Les “si” n’aiment pas les “rai(s)”.
lay see nemm pah lay ray. Click below to hear this!
Well, it’s clear that somebody doesn’t like somebody here, but the sad fact is that there’s no easy translation for this sentence. It’s a French-speaking schoolkid’s rule of thumb, governing the correct sequence of tenses in certain sentences.
So, since our specialty is taking things apart, let’s do that to this.
Si is if. In English, we say things like if it rains and if he came. We don’t say if he would come (an English-speaker’s careless mistake) or if it will rain (a French-speaker’s mistake based on confusion with when instead of if).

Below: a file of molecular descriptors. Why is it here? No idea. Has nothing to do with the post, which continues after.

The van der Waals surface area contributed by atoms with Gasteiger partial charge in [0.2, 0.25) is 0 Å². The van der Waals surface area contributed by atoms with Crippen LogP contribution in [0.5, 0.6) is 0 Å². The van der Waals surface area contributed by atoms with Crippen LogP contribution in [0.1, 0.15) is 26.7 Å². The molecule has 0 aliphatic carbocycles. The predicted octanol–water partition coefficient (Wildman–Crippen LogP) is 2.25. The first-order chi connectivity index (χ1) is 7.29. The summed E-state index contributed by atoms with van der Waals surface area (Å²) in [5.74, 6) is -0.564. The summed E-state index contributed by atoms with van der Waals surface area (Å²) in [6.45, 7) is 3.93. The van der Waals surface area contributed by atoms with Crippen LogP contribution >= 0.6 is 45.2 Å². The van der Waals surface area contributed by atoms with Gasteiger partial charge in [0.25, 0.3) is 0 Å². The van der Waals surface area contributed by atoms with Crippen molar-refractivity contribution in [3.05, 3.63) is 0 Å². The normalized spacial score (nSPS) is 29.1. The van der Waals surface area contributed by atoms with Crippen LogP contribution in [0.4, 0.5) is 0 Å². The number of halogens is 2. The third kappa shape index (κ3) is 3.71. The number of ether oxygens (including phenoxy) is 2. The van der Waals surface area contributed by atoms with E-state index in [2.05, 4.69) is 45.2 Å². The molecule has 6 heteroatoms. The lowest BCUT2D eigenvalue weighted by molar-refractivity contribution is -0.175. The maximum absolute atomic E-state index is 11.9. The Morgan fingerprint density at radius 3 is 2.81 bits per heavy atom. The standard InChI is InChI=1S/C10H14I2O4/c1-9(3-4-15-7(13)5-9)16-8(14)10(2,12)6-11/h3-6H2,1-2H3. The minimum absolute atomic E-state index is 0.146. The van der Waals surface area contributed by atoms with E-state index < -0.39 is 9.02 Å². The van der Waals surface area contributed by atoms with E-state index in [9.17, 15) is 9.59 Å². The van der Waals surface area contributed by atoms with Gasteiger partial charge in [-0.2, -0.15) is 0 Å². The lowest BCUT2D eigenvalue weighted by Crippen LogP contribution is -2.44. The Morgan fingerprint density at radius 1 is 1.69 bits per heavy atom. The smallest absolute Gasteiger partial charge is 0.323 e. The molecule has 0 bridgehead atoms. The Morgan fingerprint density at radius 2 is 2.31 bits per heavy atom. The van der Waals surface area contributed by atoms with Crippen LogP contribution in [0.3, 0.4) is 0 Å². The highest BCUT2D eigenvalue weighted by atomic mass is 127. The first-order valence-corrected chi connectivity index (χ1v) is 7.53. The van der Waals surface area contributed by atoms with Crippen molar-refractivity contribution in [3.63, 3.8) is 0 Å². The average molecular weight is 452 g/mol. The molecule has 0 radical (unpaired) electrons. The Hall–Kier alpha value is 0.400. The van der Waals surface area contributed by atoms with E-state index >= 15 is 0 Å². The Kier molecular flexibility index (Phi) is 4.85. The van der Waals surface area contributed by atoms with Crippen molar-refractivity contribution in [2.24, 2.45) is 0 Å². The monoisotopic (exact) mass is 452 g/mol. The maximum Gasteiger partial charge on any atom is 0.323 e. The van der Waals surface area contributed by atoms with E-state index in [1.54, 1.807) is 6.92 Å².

The rule is very similar in French. The verb that follows si can’t be in the future tense or the conditional mood. That’s where rai(s) comes in. The usual ending for a future-tense verb in the first person singular (je, I) is -rai. The usual ending for a conditional-mood verb in the first person singular is -rais. Neither one of them is normally used after si in French.
The place for the future or the conditional is in the other half of the sentence. So in French, we say:
S’il pleut, le pique-nique sera annulé.
If it rains, the picnic will be cancelled.
S’il venait, je serais obligé de le voir.
If he came, I would be obliged to see him.
The first sentence uses the future, the second uses the conditional–but neither, right after the si. It’s a rule of thumb, so I have no doubt that one of you will find an exception. Have at it. But remember that this is a great, simple rule to keep in mind when you are struggling with sequence of tenses.
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